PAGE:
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Civil War History 46.4 (2000) 301-323

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The Smithsonian Abolition Lecture Controversy:
The Clash of Antislavery Politics with American Science in Wartime Washington

Michael F. Conlin

IMAGE LINK= The abolition lectures given at the Smithsonian Institution by the Washington Lecture Association (WLA) from December 1861 to April 1862 offer a case study of radical antislavery Christian political activity in wartime Washington and its clash with American science. Abolitionists appropriated the annual lecture course of the Smithsonian Institution, the leading lectern in the city of Washington, to push the president to issue the Emancipation Proclamation and to conduct a vigorous war against the Southern people. The spectacle of Horace Greeley, Wendell Phillips, George B. Cheever, and other abolitionists delivering antislavery lectures critical of the Lincoln administration's prosecution of the war sparked controversy in Washington and across the Union. The lectures aroused fears of mob violence and distracted the Institution from its scientific mission by roiling it in political disputes. At the same time, the WLA shaped popular opinion and mustered political votes, helping to pave the way for the abolition of slavery in the District of Columbia. No less important than the radical antislavery Christians' political activities were the reactions they provoked from District conservatives. The most important opponent of the WLA was Joseph Henry, secretary of the Smithsonian Institution, who closed the course by asserting the existing Smithsonian policy that forbade lectures on partisan topics. Henry believed that this controversy distracted the Institution, the leading patron of American science, from its mission of research and publication. 1 [End Page 301]

Although several historians have identified the importance of the WLA in shaping popular opinion and prompting political action, no sustained account of its activities exists. In his classic study of abolitionists during the Civil War, James McPherson ranks the WLA as "one of the most effective emancipation organizations." In a recent work on the Radical Republicans, Victor Howard agrees, asserting that the WLA "influenced the civil government considerably." But both McPherson and Howard devote less than five pages to the WLA. The only other scholarly treatment of the WLA is an anecdote in Robert Bruce's sweeping survey of American science in the Civil War era. All three of these scholars neglect important sources and, consequently, give incomplete accounts or make errors--the most egregious being Bruce's charge that Henry ended the WLA's course because of his "racism." A detailed examination of the Smithsonian abolition lecture controversy would remedy these deficiencies and would contribute to Stanley Harrold's assessment of abolitionists' "interaction with proslavery forces on slavery's home ground." 2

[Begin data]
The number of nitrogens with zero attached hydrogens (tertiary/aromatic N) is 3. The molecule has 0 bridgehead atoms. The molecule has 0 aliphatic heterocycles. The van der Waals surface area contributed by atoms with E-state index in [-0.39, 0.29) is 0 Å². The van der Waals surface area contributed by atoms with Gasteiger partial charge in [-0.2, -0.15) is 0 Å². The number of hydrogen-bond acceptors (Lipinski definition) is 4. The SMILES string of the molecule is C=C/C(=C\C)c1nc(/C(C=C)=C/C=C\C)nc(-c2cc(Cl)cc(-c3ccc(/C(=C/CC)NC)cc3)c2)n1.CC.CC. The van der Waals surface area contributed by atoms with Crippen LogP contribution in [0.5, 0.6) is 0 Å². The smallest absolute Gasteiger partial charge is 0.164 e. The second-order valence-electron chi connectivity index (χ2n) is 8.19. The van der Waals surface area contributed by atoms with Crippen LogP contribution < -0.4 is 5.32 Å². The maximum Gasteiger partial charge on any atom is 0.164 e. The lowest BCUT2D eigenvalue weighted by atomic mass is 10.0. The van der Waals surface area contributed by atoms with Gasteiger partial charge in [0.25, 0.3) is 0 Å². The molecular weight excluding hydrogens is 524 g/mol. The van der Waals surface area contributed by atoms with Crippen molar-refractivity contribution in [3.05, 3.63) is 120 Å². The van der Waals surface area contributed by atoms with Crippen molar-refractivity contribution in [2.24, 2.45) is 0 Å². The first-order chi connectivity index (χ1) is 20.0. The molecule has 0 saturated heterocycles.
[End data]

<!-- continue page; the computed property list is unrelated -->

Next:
To determine the full extent of the WLA's lecture course and its resultant controversy first requires a consideration of the Smithsonian's history, the Institution's lecture policy, and Henry's political beliefs. Although the abolition lecture controversy was the most serious dispute that faced the Smithsonian, the Institution had been embroiled in political battles ever since James Smithson, an eccentric English chemist, had bequeathed a handsome fortune to the United States to establish an institution in Washington for the "increase & diffusion of knowledge among men." 3 In 1846, Joseph Henry, the leading American physicist of his generation, was selected to lead the Smithsonian Institution. While Henry and many other American scientists viewed Smithson's legacy as a unique opportunity to support scientific research in the United States, others advocated founding a library or a national museum. Instead of resolving the dispute in the bill that established the Smithsonian, Congress had offered a compromise, providing for a library, a museum, and a research center. Henry moved to upset the congressional compromise in favor of a research program of investigation and publication, but factions on the board of regents, which was charged by Congress to administer the Smithsonian, resisted his efforts. The board, which consisted of the vice president, the chief justice of the Supreme Court, the mayor of Washington, three representatives, three senators, and six private citizens (the last twelve regents to be chosen by Congress), approved expenditures...


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